The yields were considerably lower, and the flavors more concentrated in 2005 and it shows in this wine. It lacks the overt spicy notes of the 2004. Instead there are deeply seated fruit and savory flavors with a touch of pepper rising just above the surface of this densely packaged, classy wine. The mouthfeel is soft and silky with prominent, vibrant acidity that carries across the palate and will need time to integrate. But thus is an excellently structured wine that will reward patience. Drink 2008-2015. 2, 2, 4.3, 10.4 = 18.7/20, 94/100.

As we were leaving we purchased a bottle of the Gew├╝rztraminer that Miranda and I had with dinner at the Plaza Indian in Blenhiem later in the week.

Gew├╝rztraminer 2006 (screwcap) (13.5% alcohol)
Light straw yellow in color this is a wine that is full of flavor with muted spices flooded by aromas of apricot, nectarine and white peach. The flavors carry well onto a rich palate and are enhanced by crisp acidity. There is a little lingering sweetness to the finish, but it is not cloying. A very well balanced and palate pleasing wine. Drink 2006-2010. 2, 2, 3.9, 10.0 = 17.9/20, 89/100.

Neudorf
The Neudorf Vineyards are among the oldest in the Nelson region with planting having begun in 1978. The vineyards constitute either those on the north-facing slope overlooking a branch of the Moutere Valley, or on the Waimea plains south of Nelson.

Nelson Chardonnay 2005 (screwcap) (14.0% alcohol)
Light straw in color with aromas of smoky oak, citrus and peach, barrel fermented (25% new oak) with indigenous yeasts this Chardonnay is less complex than the Greenhough, but still nicely structured. It needs a little time for the oak to settle but it has the acidity to carry aging. Drink 2008-2014. 2, 2, 3.7, 9.8 = 17.5/20, 87/100.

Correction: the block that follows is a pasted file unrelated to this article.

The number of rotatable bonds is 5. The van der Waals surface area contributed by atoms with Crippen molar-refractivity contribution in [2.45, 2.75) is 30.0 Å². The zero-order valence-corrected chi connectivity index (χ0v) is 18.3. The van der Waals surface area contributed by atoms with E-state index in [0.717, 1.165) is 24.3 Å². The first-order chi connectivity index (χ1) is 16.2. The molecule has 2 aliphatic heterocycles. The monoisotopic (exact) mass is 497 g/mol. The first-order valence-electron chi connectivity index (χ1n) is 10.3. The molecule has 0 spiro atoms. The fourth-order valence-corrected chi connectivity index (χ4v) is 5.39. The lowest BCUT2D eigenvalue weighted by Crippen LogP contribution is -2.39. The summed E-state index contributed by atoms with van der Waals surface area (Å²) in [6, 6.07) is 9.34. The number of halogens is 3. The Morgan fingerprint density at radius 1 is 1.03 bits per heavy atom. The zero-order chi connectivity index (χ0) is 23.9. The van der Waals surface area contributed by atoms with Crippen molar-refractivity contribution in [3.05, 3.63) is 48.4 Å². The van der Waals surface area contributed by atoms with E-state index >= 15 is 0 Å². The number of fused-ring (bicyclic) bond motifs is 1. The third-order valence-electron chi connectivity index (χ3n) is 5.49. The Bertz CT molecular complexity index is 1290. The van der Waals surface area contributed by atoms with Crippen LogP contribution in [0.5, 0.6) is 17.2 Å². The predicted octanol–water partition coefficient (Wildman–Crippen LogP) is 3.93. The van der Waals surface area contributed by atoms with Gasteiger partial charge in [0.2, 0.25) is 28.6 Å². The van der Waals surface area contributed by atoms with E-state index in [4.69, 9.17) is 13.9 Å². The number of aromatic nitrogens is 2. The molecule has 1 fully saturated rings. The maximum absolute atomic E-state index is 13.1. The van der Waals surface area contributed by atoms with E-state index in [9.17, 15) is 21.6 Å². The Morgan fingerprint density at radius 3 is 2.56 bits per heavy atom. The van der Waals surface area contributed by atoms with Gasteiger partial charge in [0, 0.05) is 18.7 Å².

Moutere Pinot Noir 2004 (screwcap) (14.5% alcohol)
Indigenous yeast fermented and matured in French Oak barrels (40% new) for eleven months, this is a richly aromatic, riper style of Pinot Noir with a stalky character. Soft and silky in texture with a beautiful carry of flavors onto the palate, nice balance and good supporting acidity. Drink 2006-2011. 2, 2, 3.9, 9.7 = 17.6/20, 88/100.

Nelson Pinot Noir 2004 (screwcap) (13.5% alcohol)
Also fermented with indigenous yeasts and then matured for eight months in French barriques (25% new), this is an unusually scented wine, giving little spiciness but instead the smell of yeasty dough. More mouthfilling that the Moutere, it opens on the palate to reveal spice flavors more typical of Pinot Noir. However the acidity is a little harsh and not well integrated at present. Needs time. Drink 2008-2011. 2, 2, 3.3, 9.4 = 16.7/20, 84/100.

Later in the evening, courtesy of the excellent hospitality of Max, we sampled even more wines including a few more New Zealanders. One, the 2004 Felton Road Pinot Noir left the examples tasted earlier in the day in its wake. But we would taste even better Pinot in the days to come.

The next evening we opened a bottle of Neudorf Moutere Riesling. It was a wine some liked and others were less enamored by. The fact that the bottle remained unfinished after two days seemed to indicate the verdict of the jury.

Moutere Riesling 2005 (screwcap) (11.0% alcohol) $28NZD)
Light straw yellow in color the initial aromas were of sweet, ripe grapes, followed by honey, with a hint of apricot and peach, and a touch of petrichor (minerality). Mouthfilling, the initial sweetness was cut short by pronounced green apple acidity that overwhelmed the palate, and did not allow the fruit flavors to show off their highlights. Otherwise a well made wine with excellent persistence to its finish. Drink 2007-2013. 2, 2, 3.7, 9.5 = 17.2/20, 86/100.